Percentage figures are based on a typical
cash discount fee as well as average third party
lender fees. The interest rate earned with
Comprehensive Finance is 15.9% over a 60-month
term (net of all fees) in this example.



increase in
full fee

@32.txt@ - 1/2 hor

32 04.2016 

income using

time, or we could use her $1,500 of insurance
as a down payment and finance the remainder.
We financed $11,500 over 60 months, which
allowed Mary to make monthly payments she
could afford. She was able to get her mouth
restored to optimal health in a couple of appointments. For us it was great because we were
able to provide treatment in fewer appointments, making us more efficient and much more
For Mary’s case, we produced an additional
$13,000 in treatment that we wouldn’t have
done, and we will end up collecting more than
that including the interest income. (See figure
1 to compare fee collection rates and how
offering this in-house financing option can
substantially increase profits compared to
other financing options.)
Offering in-house financing to each patient
allowed my partner and me to grow our business by 40%. Currently, our newly-founded
group,, is doing an


loss of
full fee

Third party
lender fee





@34.txt@ - 1/2 hor

34 04.2016 

walk out. I am pleased to say that we have more
patients walk out satisfied with their chosen
financial arrangements than ever before.
In-house financing has created secured
monthly income for my practice and removed
one more barrier to achieving my ultimate
goal: creating a legacy of disruptive innovation
while also changing the way our profession
is perceived.


Having an option that
allowed me to provide
dentistry at monthly
payments my patients
could afford increased
overall satisfaction in
my office.

member at ensuring that payments are made.
I am able to track all late payments and oversee
the ongoing collection efforts. My four practices are collecting at an outstanding rate of
over 95%. From a collections standpoint, I am
collecting more than I would if all of my patients were approved through a traditional
third-party lender, and that takes into account
all fees and missed payments.
I have come to realize that having the ability
to finance a patient’s treatment is less about
me getting to do the work and more about my
patients finally getting what they deserve. We
will never eliminate all obstacles or be able to
wave a magic wand of “case acceptance,” but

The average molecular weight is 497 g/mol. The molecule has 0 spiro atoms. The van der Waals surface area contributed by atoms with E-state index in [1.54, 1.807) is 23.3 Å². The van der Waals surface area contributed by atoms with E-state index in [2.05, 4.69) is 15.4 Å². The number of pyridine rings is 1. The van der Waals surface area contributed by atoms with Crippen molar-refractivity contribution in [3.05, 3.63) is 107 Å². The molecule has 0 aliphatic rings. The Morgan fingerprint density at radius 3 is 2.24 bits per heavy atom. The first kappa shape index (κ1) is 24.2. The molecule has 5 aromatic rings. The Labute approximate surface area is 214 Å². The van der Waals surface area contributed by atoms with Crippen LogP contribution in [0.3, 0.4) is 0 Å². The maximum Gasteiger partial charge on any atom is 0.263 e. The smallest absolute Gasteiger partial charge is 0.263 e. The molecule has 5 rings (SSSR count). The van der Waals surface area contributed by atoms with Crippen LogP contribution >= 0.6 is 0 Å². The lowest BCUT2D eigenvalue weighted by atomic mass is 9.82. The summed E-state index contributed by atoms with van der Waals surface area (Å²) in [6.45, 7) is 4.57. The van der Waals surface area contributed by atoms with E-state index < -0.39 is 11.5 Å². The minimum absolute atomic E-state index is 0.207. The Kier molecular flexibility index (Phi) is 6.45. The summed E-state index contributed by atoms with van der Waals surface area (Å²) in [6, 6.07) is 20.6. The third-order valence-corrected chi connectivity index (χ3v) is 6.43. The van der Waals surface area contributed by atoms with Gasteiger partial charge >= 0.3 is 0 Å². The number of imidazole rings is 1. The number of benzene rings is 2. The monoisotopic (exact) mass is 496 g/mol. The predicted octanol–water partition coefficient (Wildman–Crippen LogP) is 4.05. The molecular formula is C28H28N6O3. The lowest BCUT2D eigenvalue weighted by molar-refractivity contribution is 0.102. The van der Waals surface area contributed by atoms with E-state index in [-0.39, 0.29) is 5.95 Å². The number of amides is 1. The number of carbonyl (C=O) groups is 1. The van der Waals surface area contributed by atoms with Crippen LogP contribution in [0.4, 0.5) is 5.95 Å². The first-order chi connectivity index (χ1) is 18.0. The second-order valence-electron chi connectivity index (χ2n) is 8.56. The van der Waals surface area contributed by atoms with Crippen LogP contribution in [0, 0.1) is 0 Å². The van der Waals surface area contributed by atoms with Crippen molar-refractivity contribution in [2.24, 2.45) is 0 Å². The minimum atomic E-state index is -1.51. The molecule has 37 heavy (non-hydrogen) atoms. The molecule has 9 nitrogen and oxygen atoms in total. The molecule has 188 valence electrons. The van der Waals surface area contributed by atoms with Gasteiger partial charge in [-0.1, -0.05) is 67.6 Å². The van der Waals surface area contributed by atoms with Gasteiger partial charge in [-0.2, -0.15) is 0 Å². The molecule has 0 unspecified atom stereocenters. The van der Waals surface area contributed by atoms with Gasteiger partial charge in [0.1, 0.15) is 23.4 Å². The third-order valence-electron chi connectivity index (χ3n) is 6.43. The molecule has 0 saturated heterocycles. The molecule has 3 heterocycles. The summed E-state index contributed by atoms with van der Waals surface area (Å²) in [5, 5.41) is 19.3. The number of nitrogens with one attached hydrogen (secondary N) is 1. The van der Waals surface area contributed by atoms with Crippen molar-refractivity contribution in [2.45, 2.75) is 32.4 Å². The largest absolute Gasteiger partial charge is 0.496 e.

as a general dentist, you must offer the best
financial options available in order to overcome
one of the largest obstacles our patients face.
Patients’ readiness stems from feeling comfortable with the overall treatment experience.
Their experiences start from the moment they
walk through the door to the moment they

average of $300,000 in treatment per office,
totaling over $1.1 million in production each
month across four locations.
Many of my colleagues have asked what
happens if patients stop paying. That seems
to be the biggest question for many practitioners, and I was worried about that as well.
I can honestly say that the team at Comprehensive Finance works harder than any office


was born and raised in
Fayetteville, North Carolina. He
naturally fell into the field of
dentistry, and it quickly became
his passion. He earned his degree
at the Virginia Commonwealth
University School of Dentistry. Dr. Cameron believes in
providing leading-edge care and prioritizes staying
up-to-date on the latest and greatest trends in
dentistry. He strives to deliver the best care imaginable
at CarolinasDentist’s state-of-the-art facilities, which
are equipped with only the best technology.

Download CFI - Feat in Dental Economics April 2016

CFI - Feat in Dental Economics April 2016.pdf (PDF, 570.61 KB)

Download PDF

Share this file on social networks


Link to this page

Permanent link

Use the permanent link to the download page to share your document on Facebook, Twitter, LinkedIn, or directly with a contact by e-Mail, Messenger, Whatsapp, Line..

Short link

Use the short link to share your document on Twitter or by text message (SMS)


Copy the following HTML code to share your document on a Website or Blog

QR Code to this page

QR Code link to PDF file CFI - Feat in Dental Economics April 2016.pdf

This file has been shared publicly by a user of PDF Archive.
Document ID: 0000411682.
Report illicit content